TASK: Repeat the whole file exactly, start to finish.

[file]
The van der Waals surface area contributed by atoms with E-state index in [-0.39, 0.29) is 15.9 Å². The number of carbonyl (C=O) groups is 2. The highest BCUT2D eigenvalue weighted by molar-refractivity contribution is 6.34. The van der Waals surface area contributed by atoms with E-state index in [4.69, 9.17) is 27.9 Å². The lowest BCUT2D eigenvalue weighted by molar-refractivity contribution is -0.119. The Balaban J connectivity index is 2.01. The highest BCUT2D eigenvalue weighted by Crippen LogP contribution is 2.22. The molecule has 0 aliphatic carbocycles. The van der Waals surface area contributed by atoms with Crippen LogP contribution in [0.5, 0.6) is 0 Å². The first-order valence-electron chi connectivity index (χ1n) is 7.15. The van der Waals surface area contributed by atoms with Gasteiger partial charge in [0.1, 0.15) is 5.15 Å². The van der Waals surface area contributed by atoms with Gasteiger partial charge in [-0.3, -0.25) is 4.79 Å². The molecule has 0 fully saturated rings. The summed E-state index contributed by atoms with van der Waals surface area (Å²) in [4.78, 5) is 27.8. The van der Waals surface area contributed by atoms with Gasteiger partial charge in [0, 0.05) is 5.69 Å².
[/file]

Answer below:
The van der Waals surface area contributed by atoms with E-state index in [-0.39, 0.29) is 15.9 Å². The number of carbonyl (C=O) groups is 2. The highest BCUT2D eigenvalue weighted by molar-refractivity contribution is 6.34. The van der Waals surface area contributed by atoms with E-state index in [4.69, 9.17) is 27.9 Å². The lowest BCUT2D eigenvalue weighted by molar-refractivity contribution is -0.119. The Balaban J connectivity index is 2.01. The highest BCUT2D eigenvalue weighted by Crippen LogP contribution is 2.22. The molecule has 0 aliphatic carbocycles. The van der Waals surface area contributed by atoms with Crippen LogP contribution in [0.5, 0.6) is 0 Å². The first-order valence-electron chi connectivity index (χ1n) is 7.15. The van der Waals surface area contributed by atoms with Gasteiger partial charge in [0.1, 0.15) is 5.15 Å². The van der Waals surface area contributed by atoms with Gasteiger partial charge in [-0.3, -0.25) is 4.79 Å². The molecule has 0 fully saturated rings. The summed E-state index contributed by atoms with van der Waals surface area (Å²) in [4.78, 5) is 27.8. The van der Waals surface area contributed by atoms with Gasteiger partial charge in [0, 0.05) is 5.69 Å².